By about 40 million years ago (the Eocene Epoch),  the various branches of the mammalian order Carnivora were already well defined, such as felids, canids, mustelids and viverrids.  The members of the canid genus Canis,  however, are actually a rather recent evolutionary development, with most modern species being a product of the past few million years.  During this time, which encompasses the Pliocene, Pleistocene, and Holocene epochs, the mammals which can truly be called "wolves" came into existence.  The North American continent provides a rich geological record of wolves and their close relations.  Below is a selection of thumbnail images of some of the wolf and other canine fossils that I have collected over the years.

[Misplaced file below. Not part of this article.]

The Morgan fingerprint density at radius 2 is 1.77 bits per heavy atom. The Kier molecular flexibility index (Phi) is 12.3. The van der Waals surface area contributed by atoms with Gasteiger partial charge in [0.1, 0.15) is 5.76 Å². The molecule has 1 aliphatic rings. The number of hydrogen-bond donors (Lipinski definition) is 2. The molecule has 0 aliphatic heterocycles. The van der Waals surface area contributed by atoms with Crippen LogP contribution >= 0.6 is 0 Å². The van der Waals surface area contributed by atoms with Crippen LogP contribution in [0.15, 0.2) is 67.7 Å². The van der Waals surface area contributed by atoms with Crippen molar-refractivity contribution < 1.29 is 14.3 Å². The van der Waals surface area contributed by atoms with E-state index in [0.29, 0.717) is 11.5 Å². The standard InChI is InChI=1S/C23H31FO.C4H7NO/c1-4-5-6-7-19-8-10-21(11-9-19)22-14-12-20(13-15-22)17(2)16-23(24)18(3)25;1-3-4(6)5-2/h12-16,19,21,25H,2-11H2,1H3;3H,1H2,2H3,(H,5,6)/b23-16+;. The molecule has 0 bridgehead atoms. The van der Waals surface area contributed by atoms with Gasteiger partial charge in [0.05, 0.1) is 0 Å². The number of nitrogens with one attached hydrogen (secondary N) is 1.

Click on the thumbnail images to view pages about each fossil canid species.


go to:  Dire wolf
Dire wolf 
(Canis dirus)
go to:  Edward's wolf
Edward's wolf 
(Canis edwardii)
go to:  Red wolf (fossil)
Red wolf 
(Canis rufus)
go to:  Coyote (fossil)
(Canis latrans)
go to:  Domestic dog (fossil)
Domestic dog
(Canis familiaris)
go to:  Bone crushing dog
Bone crushing dog (Osteoborus cynoides)
go to:  Unidentified canid
(Canidae sp.)
go to:  Unidentified Canis
Unidentified species of 
go to:  Grey wolf (fossil)
Grey wolf 
(Canis lupus)

For a general evolutionary history of the wolf, click here:

back to the introduction page

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Photographs and other illustrations (where indicated) are © C. Campbell's NATURAL WORLDS.
Other photos and images are © their respective owners.